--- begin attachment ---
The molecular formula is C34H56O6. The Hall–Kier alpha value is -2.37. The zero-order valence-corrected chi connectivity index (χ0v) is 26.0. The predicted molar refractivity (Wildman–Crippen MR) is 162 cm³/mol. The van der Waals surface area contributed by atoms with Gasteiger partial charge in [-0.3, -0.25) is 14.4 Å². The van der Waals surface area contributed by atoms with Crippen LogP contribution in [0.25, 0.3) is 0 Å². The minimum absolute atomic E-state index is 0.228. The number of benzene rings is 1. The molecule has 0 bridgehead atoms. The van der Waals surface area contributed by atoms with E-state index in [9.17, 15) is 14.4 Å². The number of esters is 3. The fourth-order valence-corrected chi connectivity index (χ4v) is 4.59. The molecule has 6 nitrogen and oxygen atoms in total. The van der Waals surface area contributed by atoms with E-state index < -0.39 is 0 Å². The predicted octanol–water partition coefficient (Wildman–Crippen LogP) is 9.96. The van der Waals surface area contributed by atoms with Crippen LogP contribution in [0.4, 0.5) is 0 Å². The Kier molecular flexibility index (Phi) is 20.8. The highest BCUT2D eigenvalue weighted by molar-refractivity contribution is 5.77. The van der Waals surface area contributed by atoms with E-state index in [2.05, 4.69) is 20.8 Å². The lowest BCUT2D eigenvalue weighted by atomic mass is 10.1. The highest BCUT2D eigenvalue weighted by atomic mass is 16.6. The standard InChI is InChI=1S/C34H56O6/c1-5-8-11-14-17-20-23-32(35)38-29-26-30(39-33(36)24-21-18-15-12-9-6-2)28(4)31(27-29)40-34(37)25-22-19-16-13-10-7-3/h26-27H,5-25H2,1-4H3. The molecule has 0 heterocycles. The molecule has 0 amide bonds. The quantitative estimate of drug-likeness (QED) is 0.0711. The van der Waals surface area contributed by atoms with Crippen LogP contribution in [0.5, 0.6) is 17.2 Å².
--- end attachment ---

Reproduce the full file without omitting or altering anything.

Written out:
The molecular formula is C34H56O6. The Hall–Kier alpha value is -2.37. The zero-order valence-corrected chi connectivity index (χ0v) is 26.0. The predicted molar refractivity (Wildman–Crippen MR) is 162 cm³/mol. The van der Waals surface area contributed by atoms with Gasteiger partial charge in [-0.3, -0.25) is 14.4 Å². The van der Waals surface area contributed by atoms with Crippen LogP contribution in [0.25, 0.3) is 0 Å². The minimum absolute atomic E-state index is 0.228. The number of benzene rings is 1. The molecule has 0 bridgehead atoms. The van der Waals surface area contributed by atoms with E-state index in [9.17, 15) is 14.4 Å². The number of esters is 3. The fourth-order valence-corrected chi connectivity index (χ4v) is 4.59. The molecule has 6 nitrogen and oxygen atoms in total. The van der Waals surface area contributed by atoms with E-state index < -0.39 is 0 Å². The predicted octanol–water partition coefficient (Wildman–Crippen LogP) is 9.96. The van der Waals surface area contributed by atoms with Crippen LogP contribution in [0.4, 0.5) is 0 Å². The Kier molecular flexibility index (Phi) is 20.8. The highest BCUT2D eigenvalue weighted by molar-refractivity contribution is 5.77. The van der Waals surface area contributed by atoms with E-state index in [2.05, 4.69) is 20.8 Å². The lowest BCUT2D eigenvalue weighted by atomic mass is 10.1. The highest BCUT2D eigenvalue weighted by atomic mass is 16.6. The standard InChI is InChI=1S/C34H56O6/c1-5-8-11-14-17-20-23-32(35)38-29-26-30(39-33(36)24-21-18-15-12-9-6-2)28(4)31(27-29)40-34(37)25-22-19-16-13-10-7-3/h26-27H,5-25H2,1-4H3. The molecule has 0 heterocycles. The molecule has 0 amide bonds. The quantitative estimate of drug-likeness (QED) is 0.0711. The van der Waals surface area contributed by atoms with Crippen LogP contribution in [0.5, 0.6) is 17.2 Å².